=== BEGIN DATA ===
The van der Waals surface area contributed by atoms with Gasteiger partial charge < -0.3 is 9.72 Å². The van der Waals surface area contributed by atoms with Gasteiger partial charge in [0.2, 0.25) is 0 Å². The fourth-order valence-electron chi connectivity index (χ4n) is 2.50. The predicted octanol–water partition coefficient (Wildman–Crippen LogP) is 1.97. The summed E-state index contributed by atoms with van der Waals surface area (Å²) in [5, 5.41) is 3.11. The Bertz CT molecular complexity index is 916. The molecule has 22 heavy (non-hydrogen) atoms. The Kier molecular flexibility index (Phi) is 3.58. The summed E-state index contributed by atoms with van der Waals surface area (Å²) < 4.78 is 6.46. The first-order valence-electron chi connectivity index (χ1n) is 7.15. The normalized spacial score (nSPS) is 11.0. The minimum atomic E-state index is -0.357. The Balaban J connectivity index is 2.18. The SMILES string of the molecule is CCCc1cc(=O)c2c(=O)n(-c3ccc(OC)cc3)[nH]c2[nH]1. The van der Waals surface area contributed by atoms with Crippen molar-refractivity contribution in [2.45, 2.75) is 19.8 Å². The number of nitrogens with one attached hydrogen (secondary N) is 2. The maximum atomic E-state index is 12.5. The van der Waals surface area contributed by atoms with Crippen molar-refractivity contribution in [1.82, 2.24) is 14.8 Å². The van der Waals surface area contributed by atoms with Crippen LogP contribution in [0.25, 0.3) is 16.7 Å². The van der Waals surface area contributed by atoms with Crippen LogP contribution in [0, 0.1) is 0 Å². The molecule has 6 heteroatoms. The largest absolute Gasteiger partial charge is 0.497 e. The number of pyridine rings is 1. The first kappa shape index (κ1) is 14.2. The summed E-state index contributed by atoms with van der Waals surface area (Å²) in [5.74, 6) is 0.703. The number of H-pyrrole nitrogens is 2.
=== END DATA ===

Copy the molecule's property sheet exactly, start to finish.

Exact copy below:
The van der Waals surface area contributed by atoms with Gasteiger partial charge < -0.3 is 9.72 Å². The van der Waals surface area contributed by atoms with Gasteiger partial charge in [0.2, 0.25) is 0 Å². The fourth-order valence-electron chi connectivity index (χ4n) is 2.50. The predicted octanol–water partition coefficient (Wildman–Crippen LogP) is 1.97. The summed E-state index contributed by atoms with van der Waals surface area (Å²) in [5, 5.41) is 3.11. The Bertz CT molecular complexity index is 916. The molecule has 22 heavy (non-hydrogen) atoms. The Kier molecular flexibility index (Phi) is 3.58. The summed E-state index contributed by atoms with van der Waals surface area (Å²) < 4.78 is 6.46. The first-order valence-electron chi connectivity index (χ1n) is 7.15. The normalized spacial score (nSPS) is 11.0. The minimum atomic E-state index is -0.357. The Balaban J connectivity index is 2.18. The SMILES string of the molecule is CCCc1cc(=O)c2c(=O)n(-c3ccc(OC)cc3)[nH]c2[nH]1. The van der Waals surface area contributed by atoms with Crippen molar-refractivity contribution in [2.45, 2.75) is 19.8 Å². The number of nitrogens with one attached hydrogen (secondary N) is 2. The maximum atomic E-state index is 12.5. The van der Waals surface area contributed by atoms with Crippen molar-refractivity contribution in [1.82, 2.24) is 14.8 Å². The van der Waals surface area contributed by atoms with Crippen LogP contribution in [0.25, 0.3) is 16.7 Å². The van der Waals surface area contributed by atoms with Crippen LogP contribution in [0, 0.1) is 0 Å². The molecule has 6 heteroatoms. The largest absolute Gasteiger partial charge is 0.497 e. The number of pyridine rings is 1. The first kappa shape index (κ1) is 14.2. The summed E-state index contributed by atoms with van der Waals surface area (Å²) in [5.74, 6) is 0.703. The number of H-pyrrole nitrogens is 2.